|Will on 17 Jul 2017 15:51:22 -0700|
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|Re: [PLUG] Waaaaay Off Topic: Thunderstorm Movement|
On Mon, Jul 17, 2017 at 4:27 PM, Casey Bralla <MailList@nerdworld.org> wrote:
> When a thunderstorm moves across the landscape, is it like a wave moving on
> the ocean, or a inner tuber floating on a river? In other words, is it the
> same moving air mass dumping rain as it moves, or is a storm an atmospheric
> wave phenomenon that moves into new air all the time?
I believe it is both. I'm not an expert but it is an area of interest for me.
The entire air mass is certainly moving along the surface of the
earth. Aloft winds are faster than surface winds and generally are a
few dozen miles per hour.
However, within that air mass there is also evolution, mostly in the
vertical direction. Warm, humid air from the surface rises creating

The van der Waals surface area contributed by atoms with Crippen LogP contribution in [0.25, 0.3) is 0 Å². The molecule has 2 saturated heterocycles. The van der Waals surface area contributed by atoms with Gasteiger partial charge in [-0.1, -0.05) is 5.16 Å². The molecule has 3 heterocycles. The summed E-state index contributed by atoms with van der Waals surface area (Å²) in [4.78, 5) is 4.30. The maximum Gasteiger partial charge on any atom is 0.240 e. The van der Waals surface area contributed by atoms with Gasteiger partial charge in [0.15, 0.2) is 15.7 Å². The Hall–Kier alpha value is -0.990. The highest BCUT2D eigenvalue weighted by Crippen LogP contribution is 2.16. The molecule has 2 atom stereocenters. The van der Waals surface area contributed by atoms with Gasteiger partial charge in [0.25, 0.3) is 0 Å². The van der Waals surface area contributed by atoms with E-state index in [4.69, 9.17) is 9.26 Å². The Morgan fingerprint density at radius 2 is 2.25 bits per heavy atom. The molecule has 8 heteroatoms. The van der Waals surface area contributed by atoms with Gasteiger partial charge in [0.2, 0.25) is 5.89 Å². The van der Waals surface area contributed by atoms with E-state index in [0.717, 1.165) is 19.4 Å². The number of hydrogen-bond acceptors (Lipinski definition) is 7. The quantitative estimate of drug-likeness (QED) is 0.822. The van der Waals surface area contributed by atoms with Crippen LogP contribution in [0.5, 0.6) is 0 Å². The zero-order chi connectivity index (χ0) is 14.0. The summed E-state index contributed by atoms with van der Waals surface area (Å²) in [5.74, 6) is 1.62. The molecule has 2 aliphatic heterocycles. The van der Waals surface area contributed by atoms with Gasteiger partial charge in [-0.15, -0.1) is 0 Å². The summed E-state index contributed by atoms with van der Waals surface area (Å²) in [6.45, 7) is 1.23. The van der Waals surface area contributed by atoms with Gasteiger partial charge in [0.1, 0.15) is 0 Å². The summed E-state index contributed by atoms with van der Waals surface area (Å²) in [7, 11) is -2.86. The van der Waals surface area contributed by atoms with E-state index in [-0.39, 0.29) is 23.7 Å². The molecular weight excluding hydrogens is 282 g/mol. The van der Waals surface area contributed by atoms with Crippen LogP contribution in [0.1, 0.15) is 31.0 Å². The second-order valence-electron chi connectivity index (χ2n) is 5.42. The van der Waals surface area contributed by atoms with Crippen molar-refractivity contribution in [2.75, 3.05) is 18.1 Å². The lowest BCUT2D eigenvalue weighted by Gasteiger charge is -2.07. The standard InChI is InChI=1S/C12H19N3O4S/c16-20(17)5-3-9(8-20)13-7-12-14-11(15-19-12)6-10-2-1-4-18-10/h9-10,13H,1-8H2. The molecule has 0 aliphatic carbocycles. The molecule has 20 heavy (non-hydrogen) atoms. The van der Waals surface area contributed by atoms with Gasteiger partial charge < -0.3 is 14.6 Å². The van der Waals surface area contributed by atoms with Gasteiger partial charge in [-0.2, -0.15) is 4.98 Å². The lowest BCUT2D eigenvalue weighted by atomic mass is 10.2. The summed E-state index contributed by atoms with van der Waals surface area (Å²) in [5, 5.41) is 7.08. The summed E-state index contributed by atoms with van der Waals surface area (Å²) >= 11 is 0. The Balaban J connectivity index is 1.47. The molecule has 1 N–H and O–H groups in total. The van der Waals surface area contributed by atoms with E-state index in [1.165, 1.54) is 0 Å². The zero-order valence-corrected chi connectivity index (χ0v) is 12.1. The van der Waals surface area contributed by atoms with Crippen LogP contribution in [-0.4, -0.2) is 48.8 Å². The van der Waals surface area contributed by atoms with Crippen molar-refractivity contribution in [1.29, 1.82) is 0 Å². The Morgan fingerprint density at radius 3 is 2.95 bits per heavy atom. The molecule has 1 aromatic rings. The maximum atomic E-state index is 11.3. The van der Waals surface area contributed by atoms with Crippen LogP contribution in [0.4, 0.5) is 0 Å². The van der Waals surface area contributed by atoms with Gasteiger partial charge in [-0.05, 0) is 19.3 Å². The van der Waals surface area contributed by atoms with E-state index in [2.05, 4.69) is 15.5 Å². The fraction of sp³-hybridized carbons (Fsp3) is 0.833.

large vertical clouds. As the air rises it cools, but due to the high
heat capacity of water the moist air from the surface cools faster
than the air surrounding it (that is, as it is lifted due to being
hotter and less dense it stays hotter than the surrounding air which
is lower in humidity). That keeps the rising air warmer than the
surrounding air and allows it to continue to rise until the water has
condensed out into plumes tens of thousands of feet high.
You also get interactions when large air masses collide. That
involves both movement across the surface of the earth (bringing the
air masses together), and then evolution within the area as they
And you can also get weather that results from the interaction of air
with land it passes over, such as when an air mass is forced up over a
And I believe that the air movements that are created within a storm
can also draw in surrounding air.
Somebody else will likely have a better explanation, and I suspect the
more dominant factors vary by type of storm/etc.
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